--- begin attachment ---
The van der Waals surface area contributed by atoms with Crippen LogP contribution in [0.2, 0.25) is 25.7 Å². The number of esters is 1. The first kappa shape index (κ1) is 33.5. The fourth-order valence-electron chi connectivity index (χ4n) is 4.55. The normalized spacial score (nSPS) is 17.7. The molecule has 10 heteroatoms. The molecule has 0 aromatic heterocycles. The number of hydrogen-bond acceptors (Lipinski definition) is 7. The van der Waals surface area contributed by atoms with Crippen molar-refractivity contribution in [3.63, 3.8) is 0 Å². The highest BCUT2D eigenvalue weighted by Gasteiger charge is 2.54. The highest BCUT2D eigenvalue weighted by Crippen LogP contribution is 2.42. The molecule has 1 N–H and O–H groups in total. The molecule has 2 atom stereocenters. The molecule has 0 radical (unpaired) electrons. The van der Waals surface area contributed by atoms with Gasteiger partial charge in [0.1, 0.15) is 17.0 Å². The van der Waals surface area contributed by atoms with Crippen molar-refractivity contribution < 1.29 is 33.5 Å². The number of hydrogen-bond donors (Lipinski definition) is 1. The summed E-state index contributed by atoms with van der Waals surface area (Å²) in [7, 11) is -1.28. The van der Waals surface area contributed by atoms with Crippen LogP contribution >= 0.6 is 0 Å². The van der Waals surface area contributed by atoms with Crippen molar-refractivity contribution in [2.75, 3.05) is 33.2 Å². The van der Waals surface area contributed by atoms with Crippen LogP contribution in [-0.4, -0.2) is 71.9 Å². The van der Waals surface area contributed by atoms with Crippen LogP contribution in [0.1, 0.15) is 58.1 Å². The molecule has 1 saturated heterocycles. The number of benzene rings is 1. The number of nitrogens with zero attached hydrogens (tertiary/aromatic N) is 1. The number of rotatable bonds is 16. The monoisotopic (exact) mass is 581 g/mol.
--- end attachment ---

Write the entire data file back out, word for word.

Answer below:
The van der Waals surface area contributed by atoms with Crippen LogP contribution in [0.2, 0.25) is 25.7 Å². The number of esters is 1. The first kappa shape index (κ1) is 33.5. The fourth-order valence-electron chi connectivity index (χ4n) is 4.55. The normalized spacial score (nSPS) is 17.7. The molecule has 10 heteroatoms. The molecule has 0 aromatic heterocycles. The number of hydrogen-bond acceptors (Lipinski definition) is 7. The van der Waals surface area contributed by atoms with Crippen molar-refractivity contribution in [3.63, 3.8) is 0 Å². The highest BCUT2D eigenvalue weighted by Gasteiger charge is 2.54. The highest BCUT2D eigenvalue weighted by Crippen LogP contribution is 2.42. The molecule has 1 N–H and O–H groups in total. The molecule has 2 atom stereocenters. The molecule has 0 radical (unpaired) electrons. The van der Waals surface area contributed by atoms with Gasteiger partial charge in [0.1, 0.15) is 17.0 Å². The van der Waals surface area contributed by atoms with Crippen molar-refractivity contribution < 1.29 is 33.5 Å². The number of hydrogen-bond donors (Lipinski definition) is 1. The summed E-state index contributed by atoms with van der Waals surface area (Å²) in [7, 11) is -1.28. The van der Waals surface area contributed by atoms with Crippen LogP contribution >= 0.6 is 0 Å². The van der Waals surface area contributed by atoms with Crippen molar-refractivity contribution in [2.75, 3.05) is 33.2 Å². The van der Waals surface area contributed by atoms with Crippen LogP contribution in [-0.4, -0.2) is 71.9 Å². The van der Waals surface area contributed by atoms with Crippen LogP contribution in [0.1, 0.15) is 58.1 Å². The molecule has 1 saturated heterocycles. The number of benzene rings is 1. The number of nitrogens with zero attached hydrogens (tertiary/aromatic N) is 1. The number of rotatable bonds is 16. The monoisotopic (exact) mass is 581 g/mol.